Today is Flag Day here in Canada. It’s a time to celebrate the day in 1965 when the Maple Leaf replaced the Red Ensign as our country’s new official symbol.
Strangely, an event of such significance didn’t always have its own day. Believe it or not, it took us until 1996 for a government to decide hey, maybe we should recognize this anniversary in some way. And so it was that on February 15th of that year, Prime Minister Jean Chrétien and Governor General Roméo LeBlanc declared that National Flag of Canada Day would be celebrated for the first time.
The first ceremony was held in Hull, Quebec, because when you think national Canadian pride, Quebec is totally the first place that comes to mind…especially so hot on the heels of that whole should we stay or should we go thing a few months earlier. Although to be fair they did stay, and if memory serves that was part of the reason for choosing that location.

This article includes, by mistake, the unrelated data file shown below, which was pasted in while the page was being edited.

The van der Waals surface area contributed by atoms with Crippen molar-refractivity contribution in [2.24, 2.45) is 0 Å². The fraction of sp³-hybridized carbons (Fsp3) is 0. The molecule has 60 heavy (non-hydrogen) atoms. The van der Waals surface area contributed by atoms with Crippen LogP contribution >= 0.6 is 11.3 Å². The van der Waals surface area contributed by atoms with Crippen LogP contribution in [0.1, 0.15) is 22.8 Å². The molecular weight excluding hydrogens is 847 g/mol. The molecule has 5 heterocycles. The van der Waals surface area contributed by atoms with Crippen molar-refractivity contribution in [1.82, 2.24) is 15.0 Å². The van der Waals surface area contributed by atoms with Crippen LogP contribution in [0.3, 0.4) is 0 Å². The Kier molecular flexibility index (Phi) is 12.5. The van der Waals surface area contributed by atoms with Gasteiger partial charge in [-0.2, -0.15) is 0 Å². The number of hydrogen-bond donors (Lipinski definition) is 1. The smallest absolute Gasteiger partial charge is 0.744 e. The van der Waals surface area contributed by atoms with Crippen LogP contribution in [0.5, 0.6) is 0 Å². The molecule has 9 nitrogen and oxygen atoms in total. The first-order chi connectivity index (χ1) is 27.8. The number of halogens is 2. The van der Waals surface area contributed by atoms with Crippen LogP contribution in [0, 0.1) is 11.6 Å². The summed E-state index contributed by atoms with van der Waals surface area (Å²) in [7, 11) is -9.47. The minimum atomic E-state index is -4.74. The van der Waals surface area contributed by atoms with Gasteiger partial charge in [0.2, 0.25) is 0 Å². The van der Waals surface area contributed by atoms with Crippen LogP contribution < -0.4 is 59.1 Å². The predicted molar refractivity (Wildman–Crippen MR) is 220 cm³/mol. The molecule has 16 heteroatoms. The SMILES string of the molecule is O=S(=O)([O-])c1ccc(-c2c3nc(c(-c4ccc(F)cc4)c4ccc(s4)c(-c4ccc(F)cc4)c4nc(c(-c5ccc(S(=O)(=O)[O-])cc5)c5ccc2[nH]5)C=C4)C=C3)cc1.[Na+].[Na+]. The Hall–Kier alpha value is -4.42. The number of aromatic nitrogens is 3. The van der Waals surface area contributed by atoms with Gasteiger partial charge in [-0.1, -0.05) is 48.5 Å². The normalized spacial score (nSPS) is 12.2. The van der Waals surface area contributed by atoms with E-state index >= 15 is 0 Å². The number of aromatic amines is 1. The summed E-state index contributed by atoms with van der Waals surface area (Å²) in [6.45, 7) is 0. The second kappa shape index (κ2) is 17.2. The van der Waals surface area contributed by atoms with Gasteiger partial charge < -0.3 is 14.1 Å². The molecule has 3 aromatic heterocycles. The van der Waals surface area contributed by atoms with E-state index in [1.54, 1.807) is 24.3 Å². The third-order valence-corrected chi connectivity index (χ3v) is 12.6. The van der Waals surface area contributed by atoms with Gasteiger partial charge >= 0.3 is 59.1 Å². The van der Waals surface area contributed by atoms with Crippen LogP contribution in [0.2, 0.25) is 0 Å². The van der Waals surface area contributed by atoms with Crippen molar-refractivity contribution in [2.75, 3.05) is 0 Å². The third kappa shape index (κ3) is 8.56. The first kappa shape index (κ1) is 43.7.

And what a day it was.
All the nice happy flag stuff happened which is great of course, but there was also this, which is what I’ll forever remember it for.
The presiding Prime Minister, Jean Chretien, was confronted by protesters demonstrating against proposed cuts to the unemployment insurance system.
While walking through the crowd Chretien grabbed one protester who had approached him by the neck and pushed him aside, later downplaying the incident.
“I dunno, what happened?” the PM from Shawinigan asked reporters in a media scrum right after. “I had to go, so if you’re in my way, I’m walking. I dunno what happened. Somebody should not have been there.”
Later, the Prime Minister’s Office said Chretien was simply trying to protect himself.
The incident went on to be known as the Shawinigan Handshake.
And Jean Chrétien went on to remain my favourite Prime Minister of all time.